ales of a drug manufactured by Turing Pharmaceuticals dropped precipitously after its former CEO, Martin Shkreli, oversaw a dramatic price hike, a US senator said Thursday during a hearing focused on prescription drug prices.
Turing acquired Daraprim, an anti-parasitic drug, in August 2015. The company soon increased the price from $13.50 per pill to $750, drawing overwhelming public scorn and congressional scrutiny. Then, according to Senator Claire McCaskill of Missouri, sales slowed to nearly nothing.
The number of pills sold dropped from 25,500 in August to 600 pills in December 2015, she said during a Senate Special Committee on Aging hearing that brought former and current Turing executives before the panel.
“How are you doing reaching patients with this astronomical price increase?” McCaskill asked Turing board chairman Ronald Tilles, who took over as interim CEO after Shkreli resigned in December.
“How does that board feel about that?” she repeated, going back over the numbers. “How’s this price increase working out for you?”
The following afternoon, on Twitter, Turing disputed McCaskill’s figures.
“Data presented at Senate hearing is understated,” the company wrote in reply to Forbes reporter Matthew Herper. “Daraprim is sold by specialty distributors, which do not report to IMS.”
McCaskill had cited IMS data during the hearing. Her office did not immediately respond to a request for comment on Turing’s tweet.
During the hearing, Tilles cited unspecified “transitional issues” and said more than once that he couldn’t comment on sales that preceded Turing’s acquisition of the drug from Impax Laboratories.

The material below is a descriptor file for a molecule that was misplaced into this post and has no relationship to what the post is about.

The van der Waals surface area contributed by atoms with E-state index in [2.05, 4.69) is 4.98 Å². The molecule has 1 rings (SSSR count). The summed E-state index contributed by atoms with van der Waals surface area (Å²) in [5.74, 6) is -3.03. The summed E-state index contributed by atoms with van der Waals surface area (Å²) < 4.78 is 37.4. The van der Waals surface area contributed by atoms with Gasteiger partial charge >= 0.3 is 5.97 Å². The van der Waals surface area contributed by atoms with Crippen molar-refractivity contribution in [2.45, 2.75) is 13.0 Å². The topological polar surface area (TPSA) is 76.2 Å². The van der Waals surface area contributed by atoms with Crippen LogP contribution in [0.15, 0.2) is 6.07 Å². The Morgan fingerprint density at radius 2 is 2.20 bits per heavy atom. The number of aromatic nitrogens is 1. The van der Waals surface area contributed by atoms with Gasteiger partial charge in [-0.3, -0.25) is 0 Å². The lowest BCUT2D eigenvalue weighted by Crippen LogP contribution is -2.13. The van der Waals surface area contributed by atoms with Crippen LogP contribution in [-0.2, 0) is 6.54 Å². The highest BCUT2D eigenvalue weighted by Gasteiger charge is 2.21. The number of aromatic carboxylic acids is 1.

“I’m not sure in terms of why the sales numbers were different,” Tilles said. “I don’t believe it was just because of the price.”
Shkreli, who has since been indicted for securities fraud unrelated to his leadership at Turing, wasn’t present at Thursday’s hearing — but his specter hung over the proceedings. He declined to comment when reached through his Twitter account.
Senator Susan Collins of Maine questioned Howard Dorfman, former senior vice president and general counsel at Turing, about the company’s internal deliberations before raising Daraprim’s price.
The drug did not fit the “classic model” that usually justified price increases, Dorfman said — which would primarily be to cover extraordinary costs of research and development. Tilles had nodded affirmatively a few minutes earlier when Collins said that Turing had conducted no research regarding the drug.
Dorfman and others expressed those concerns to Shkreli, he said. Collins asked how Shkreli reacted to those objections.
“He told me he was the most knowledgeable person with regard to this business model, that I was seriously misinformed with regard to my concerns,” Dorfman said. Shkreli, he continued, “basically said that no one cares about price increases.”
Dorfman told the committee that he was fired two or three weeks after opposing the Daraprim price increase.
This story was updated with a response from Turing.